They Should Have Sent a Poet: Faith, Grief, and the Female Mystic in Contact
Natalie Bograd / University of Texas at Austin
We embarked on our journey to the stars with a question first framed in the childhood of our species and in each generation asked anew with undiminished wonder: What are the stars? Exploration is in our nature. We began as wanderers, and we are wanderers still. We have lingered long enough on the shores of the cosmic ocean. We are ready at last to set sail for the stars. –Carl Sagan, Cosmos.
In one of the most memorable opening sequences in science-fiction film since its predecessor (and obvious inspiration) 2001: A Space Odyssey, the camera pulls slowly away from the Earth into deep space. On the soundtrack we hear the aural artifacts of humanity in reverse order from chart-topping music hits to the rich baritone of Martin Luther King and finally, silence. As we speed through the universe, interstellar clouds, nebulae, and zooming galaxies converge into a single point of blue light; a gleam in the iris of young Eleanor “Ellie” Arroway1 in Robert Zemeckis’s 1997 film Contact. Ellie (Jodie Foster) is a seeker. She goes from a precocious young girl attempting to reach truckers on her HAM radio to a SETI astronomer listening for—in her own words—“little green men.” Contact may be a film about one woman’s journey through space, but it is also about Ellie’s spiritual journey as she becomes a female Columbus in search of much more than a new world.
Notably, the sudden traumatic death of her beloved father as a young girl catalyzes not only Ellie’s atheism but also her deep-rooted desire to understand why things happen. The film’s most memorable sequence—Ellie’s eventual whirlwind journey through space—is both a quest for the answers to our biggest questions (what science-fiction humor writer Douglas Adams deemed “life, the universe, and everything”4) and a deeply personal spiritual experience. In a series of visually breathtaking scenes, Ellie travels through a series of wormholes. At one point, she arrives on the edge of a beautiful peach-tinged galaxy with a bright white-yellow sun in the center giving off unearthly rays of light. Ellie, narrating her experience for the record, is moved nearly beyond the point of the speech. Her voice trembling, Ellie whispers: “Some celestial event. No – no words. No words to describe it. Poetry! They should’ve sent a poet. So beautiful. So beautiful…I had no idea.” In a bit of cinematic genius, the face of young Ellie is superimposed onto Foster’s, the expression and voice flickering between that of the woman and child. The implication is that this journey is healing not only for Ellie but also for the little girl grieving the loss of a parent.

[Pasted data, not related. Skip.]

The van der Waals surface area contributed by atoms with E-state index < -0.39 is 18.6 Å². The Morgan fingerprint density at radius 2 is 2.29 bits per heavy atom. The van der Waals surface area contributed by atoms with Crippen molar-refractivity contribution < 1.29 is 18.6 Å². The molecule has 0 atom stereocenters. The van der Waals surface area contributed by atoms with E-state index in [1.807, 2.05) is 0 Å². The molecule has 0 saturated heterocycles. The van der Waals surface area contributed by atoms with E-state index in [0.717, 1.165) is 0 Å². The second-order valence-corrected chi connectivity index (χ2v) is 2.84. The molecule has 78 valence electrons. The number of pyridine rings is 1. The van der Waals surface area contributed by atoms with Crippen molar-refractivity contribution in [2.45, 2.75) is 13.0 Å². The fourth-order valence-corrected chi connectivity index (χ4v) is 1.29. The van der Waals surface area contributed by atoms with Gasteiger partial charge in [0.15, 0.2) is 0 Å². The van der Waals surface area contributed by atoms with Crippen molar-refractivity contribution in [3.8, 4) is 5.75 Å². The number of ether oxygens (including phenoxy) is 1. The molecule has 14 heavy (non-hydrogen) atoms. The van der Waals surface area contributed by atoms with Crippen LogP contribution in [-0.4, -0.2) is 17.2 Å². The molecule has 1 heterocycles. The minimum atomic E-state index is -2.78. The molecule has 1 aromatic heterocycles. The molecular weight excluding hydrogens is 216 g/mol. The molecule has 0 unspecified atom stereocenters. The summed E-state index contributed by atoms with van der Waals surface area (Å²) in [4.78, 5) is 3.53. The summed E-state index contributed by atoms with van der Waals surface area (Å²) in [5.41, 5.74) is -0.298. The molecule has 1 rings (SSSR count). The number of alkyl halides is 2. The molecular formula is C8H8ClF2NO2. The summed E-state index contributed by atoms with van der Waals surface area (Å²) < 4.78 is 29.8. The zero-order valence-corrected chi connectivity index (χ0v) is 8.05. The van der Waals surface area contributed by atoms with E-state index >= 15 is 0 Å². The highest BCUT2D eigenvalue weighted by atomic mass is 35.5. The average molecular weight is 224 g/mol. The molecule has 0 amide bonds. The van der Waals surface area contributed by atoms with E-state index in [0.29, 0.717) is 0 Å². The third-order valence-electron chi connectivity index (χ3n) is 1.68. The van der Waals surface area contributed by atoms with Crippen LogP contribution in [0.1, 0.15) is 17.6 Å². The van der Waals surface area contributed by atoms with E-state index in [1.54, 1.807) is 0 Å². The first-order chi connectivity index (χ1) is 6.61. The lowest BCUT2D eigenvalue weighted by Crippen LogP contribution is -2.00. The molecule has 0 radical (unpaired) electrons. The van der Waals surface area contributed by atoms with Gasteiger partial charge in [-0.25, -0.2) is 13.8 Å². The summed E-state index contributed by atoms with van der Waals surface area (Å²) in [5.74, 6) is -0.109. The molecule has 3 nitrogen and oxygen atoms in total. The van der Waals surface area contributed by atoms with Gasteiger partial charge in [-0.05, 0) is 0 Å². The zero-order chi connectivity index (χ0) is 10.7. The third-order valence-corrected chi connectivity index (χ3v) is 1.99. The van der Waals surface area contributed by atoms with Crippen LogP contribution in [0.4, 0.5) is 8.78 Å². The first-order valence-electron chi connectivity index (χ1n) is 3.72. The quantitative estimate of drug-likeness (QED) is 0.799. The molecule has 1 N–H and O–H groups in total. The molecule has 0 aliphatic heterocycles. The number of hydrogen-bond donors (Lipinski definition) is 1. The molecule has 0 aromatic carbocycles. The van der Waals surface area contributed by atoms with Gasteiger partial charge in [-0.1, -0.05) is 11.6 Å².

Ellie’s voyage becomes even more fantastical when she wakes up on an isolated beach with stars and galaxies hanging impossibly close in the sky overhead. A familiar figure soon joins her: her deceased father. No “little green man,” Ellie quickly realizes that he is actually an alien who has taken on her father’s form. The alien’s appearance as a dead loved one is part of the mystery of Ellie’s experience. Is this real, the ultimate wish fulfillment, or both? Regardless, the alien does what Ellie’s father Ted did for her as a little girl: tries to give her answers to her questions. Their brief conversation reveals that there are “many others” i.e, intelligent species beyond Earth, and that some of them have taken the same journey using the same cosmic transport system. In one of the signature lines from the film, the alien tells Ellie:
You’re an interesting species. An interesting mix. You’re capable of such beautiful dreams, and such horrible nightmares. You feel so lost, so cut off, so alone. Only you’re not. You see, in all our searching, the only thing we’ve found to make the emptiness more bearable…is each other.